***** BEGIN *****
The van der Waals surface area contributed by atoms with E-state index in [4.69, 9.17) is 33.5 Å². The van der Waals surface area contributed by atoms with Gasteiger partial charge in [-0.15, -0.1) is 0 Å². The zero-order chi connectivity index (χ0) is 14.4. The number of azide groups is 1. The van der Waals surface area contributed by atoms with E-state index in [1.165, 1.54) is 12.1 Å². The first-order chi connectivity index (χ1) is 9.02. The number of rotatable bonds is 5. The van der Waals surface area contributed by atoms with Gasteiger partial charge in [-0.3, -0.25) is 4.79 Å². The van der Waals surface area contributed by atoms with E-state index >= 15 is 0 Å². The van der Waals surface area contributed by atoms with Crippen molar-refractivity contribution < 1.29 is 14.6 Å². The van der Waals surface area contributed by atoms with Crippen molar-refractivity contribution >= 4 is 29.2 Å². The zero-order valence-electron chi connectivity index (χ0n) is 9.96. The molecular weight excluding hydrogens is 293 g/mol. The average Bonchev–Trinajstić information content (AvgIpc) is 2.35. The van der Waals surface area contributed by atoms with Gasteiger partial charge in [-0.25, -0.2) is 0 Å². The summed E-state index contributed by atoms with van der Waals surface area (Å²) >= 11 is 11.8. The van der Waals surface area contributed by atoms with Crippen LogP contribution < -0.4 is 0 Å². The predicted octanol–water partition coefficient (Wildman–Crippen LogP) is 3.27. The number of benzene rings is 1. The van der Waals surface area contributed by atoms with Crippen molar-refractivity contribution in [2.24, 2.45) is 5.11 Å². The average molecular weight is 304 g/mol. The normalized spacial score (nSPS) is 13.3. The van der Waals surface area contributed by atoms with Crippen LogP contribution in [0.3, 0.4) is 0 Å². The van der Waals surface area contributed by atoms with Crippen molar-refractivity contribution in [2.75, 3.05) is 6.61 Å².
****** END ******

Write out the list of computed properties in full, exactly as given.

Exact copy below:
The van der Waals surface area contributed by atoms with E-state index in [4.69, 9.17) is 33.5 Å². The van der Waals surface area contributed by atoms with Gasteiger partial charge in [-0.15, -0.1) is 0 Å². The zero-order chi connectivity index (χ0) is 14.4. The number of azide groups is 1. The van der Waals surface area contributed by atoms with E-state index in [1.165, 1.54) is 12.1 Å². The first-order chi connectivity index (χ1) is 9.02. The number of rotatable bonds is 5. The van der Waals surface area contributed by atoms with Gasteiger partial charge in [-0.3, -0.25) is 4.79 Å². The van der Waals surface area contributed by atoms with E-state index >= 15 is 0 Å². The van der Waals surface area contributed by atoms with Crippen molar-refractivity contribution < 1.29 is 14.6 Å². The van der Waals surface area contributed by atoms with Crippen molar-refractivity contribution >= 4 is 29.2 Å². The zero-order valence-electron chi connectivity index (χ0n) is 9.96. The molecular weight excluding hydrogens is 293 g/mol. The average Bonchev–Trinajstić information content (AvgIpc) is 2.35. The van der Waals surface area contributed by atoms with Gasteiger partial charge in [-0.25, -0.2) is 0 Å². The summed E-state index contributed by atoms with van der Waals surface area (Å²) >= 11 is 11.8. The van der Waals surface area contributed by atoms with Crippen LogP contribution < -0.4 is 0 Å². The predicted octanol–water partition coefficient (Wildman–Crippen LogP) is 3.27. The number of benzene rings is 1. The van der Waals surface area contributed by atoms with Crippen molar-refractivity contribution in [2.24, 2.45) is 5.11 Å². The average molecular weight is 304 g/mol. The normalized spacial score (nSPS) is 13.3. The van der Waals surface area contributed by atoms with Crippen LogP contribution in [0.3, 0.4) is 0 Å². The van der Waals surface area contributed by atoms with Crippen molar-refractivity contribution in [2.75, 3.05) is 6.61 Å².